Select Committee on Office of the Deputy Prime Minister: Housing, Planning, Local Government and the Regions Written Evidence

Supplementary memorandum by the Campaign to Protect Rural England (CPRE) (AH 57(a))


  1.  At the end of the second evidence session for this inquiry on 6 December the Chairman invited CPRE to submit a written response to the question "Do local planning authorities have sufficient power to ensure housing is built to high environmental standards?" This note addresses that question.

  2.  We would also like to take this opportunity to clarify CPRE's position on the issue of housing numbers and development plans, as well as to raise questions about the implications of draft Planning Policy Statement (PPS) 3 Housing which was issued for consultation the day before the Committee's second evidence session.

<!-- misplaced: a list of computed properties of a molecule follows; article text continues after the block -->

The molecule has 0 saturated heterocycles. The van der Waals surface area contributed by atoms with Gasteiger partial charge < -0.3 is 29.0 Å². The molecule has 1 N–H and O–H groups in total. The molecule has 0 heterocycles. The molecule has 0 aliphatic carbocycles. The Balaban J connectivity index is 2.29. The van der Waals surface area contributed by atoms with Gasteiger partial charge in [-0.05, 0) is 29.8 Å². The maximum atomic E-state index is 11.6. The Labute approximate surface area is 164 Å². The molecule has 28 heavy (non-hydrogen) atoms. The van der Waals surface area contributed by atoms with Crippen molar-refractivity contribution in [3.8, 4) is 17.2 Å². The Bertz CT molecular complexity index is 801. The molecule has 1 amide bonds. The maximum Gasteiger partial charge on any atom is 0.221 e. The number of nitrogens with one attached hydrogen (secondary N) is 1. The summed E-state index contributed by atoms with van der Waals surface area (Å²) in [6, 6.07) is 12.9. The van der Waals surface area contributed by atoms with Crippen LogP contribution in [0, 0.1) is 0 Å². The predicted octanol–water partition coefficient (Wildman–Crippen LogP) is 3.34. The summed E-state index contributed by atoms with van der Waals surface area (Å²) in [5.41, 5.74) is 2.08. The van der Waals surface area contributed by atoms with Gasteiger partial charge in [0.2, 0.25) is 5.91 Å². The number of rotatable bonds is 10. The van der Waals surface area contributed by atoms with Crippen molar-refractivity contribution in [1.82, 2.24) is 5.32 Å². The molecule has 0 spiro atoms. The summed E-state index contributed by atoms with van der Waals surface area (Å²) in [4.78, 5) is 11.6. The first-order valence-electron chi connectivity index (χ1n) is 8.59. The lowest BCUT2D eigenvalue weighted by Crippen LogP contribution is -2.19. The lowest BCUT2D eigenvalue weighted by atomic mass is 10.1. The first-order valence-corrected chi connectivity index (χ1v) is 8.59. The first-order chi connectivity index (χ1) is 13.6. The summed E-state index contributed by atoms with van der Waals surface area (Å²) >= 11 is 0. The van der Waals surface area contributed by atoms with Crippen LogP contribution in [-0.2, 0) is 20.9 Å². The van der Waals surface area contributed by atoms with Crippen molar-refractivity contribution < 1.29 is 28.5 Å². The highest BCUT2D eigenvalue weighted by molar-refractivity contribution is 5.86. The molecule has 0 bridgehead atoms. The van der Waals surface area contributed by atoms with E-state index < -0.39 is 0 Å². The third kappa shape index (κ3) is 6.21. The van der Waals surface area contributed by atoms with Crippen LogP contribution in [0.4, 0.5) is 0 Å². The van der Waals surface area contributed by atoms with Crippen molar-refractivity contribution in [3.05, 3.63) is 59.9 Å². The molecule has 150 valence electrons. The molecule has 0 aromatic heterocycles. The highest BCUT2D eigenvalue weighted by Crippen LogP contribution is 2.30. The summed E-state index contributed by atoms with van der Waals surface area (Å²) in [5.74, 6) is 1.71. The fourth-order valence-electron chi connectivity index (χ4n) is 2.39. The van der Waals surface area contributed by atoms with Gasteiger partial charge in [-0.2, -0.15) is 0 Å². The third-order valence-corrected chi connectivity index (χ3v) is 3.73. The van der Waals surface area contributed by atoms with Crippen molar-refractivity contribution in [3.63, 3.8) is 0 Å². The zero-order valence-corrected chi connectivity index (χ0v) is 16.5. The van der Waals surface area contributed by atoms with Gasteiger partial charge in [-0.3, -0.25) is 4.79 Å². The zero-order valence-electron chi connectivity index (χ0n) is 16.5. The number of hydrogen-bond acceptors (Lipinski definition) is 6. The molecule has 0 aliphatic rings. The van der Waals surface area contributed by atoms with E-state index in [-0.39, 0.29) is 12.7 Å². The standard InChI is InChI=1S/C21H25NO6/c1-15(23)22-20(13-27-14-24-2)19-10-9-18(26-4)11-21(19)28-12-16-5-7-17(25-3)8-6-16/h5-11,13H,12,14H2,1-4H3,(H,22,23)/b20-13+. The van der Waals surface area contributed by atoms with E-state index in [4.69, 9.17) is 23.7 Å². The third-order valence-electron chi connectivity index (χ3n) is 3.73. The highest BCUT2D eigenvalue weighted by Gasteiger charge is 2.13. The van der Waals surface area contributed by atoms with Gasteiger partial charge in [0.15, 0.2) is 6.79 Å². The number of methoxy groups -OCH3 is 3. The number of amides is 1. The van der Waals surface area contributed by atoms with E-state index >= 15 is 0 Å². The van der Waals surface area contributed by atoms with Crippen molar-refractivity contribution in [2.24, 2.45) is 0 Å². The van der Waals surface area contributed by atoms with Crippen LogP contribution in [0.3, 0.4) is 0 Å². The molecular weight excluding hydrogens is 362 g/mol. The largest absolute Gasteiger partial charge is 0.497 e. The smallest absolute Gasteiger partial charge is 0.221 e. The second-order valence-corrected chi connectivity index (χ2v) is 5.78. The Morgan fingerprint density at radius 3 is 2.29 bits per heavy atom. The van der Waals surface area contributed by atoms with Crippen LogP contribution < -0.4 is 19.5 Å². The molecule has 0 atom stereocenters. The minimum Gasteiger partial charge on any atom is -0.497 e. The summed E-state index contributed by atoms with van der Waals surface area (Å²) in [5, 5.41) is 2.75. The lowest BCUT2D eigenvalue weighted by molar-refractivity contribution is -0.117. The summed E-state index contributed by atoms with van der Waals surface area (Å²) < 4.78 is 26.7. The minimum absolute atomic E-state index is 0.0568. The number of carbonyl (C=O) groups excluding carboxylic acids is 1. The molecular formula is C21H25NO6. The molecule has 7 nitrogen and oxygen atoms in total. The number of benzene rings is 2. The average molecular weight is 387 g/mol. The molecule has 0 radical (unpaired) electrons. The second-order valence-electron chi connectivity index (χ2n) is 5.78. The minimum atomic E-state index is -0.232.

"Do local planning authorities have sufficient power to ensure housing is built to high environmental standards?"

  3.  CPRE does not believe that planning authorities have sufficient powers in this area. Some local authorities may have a better record than others but we do not believe that recent Government pronouncements are likely to achieve very much by way of improving performance across the board. Indeed, we fear that the current proposals could actually lead to a deterioration in the ability of local authorities to require high environmental standards in the provision of new housing. This could make the environmental `footprint' of new housing extend much further than it currently does, as well as reducing the long term affordability of running a home to the detriment of those on low or moderate incomes.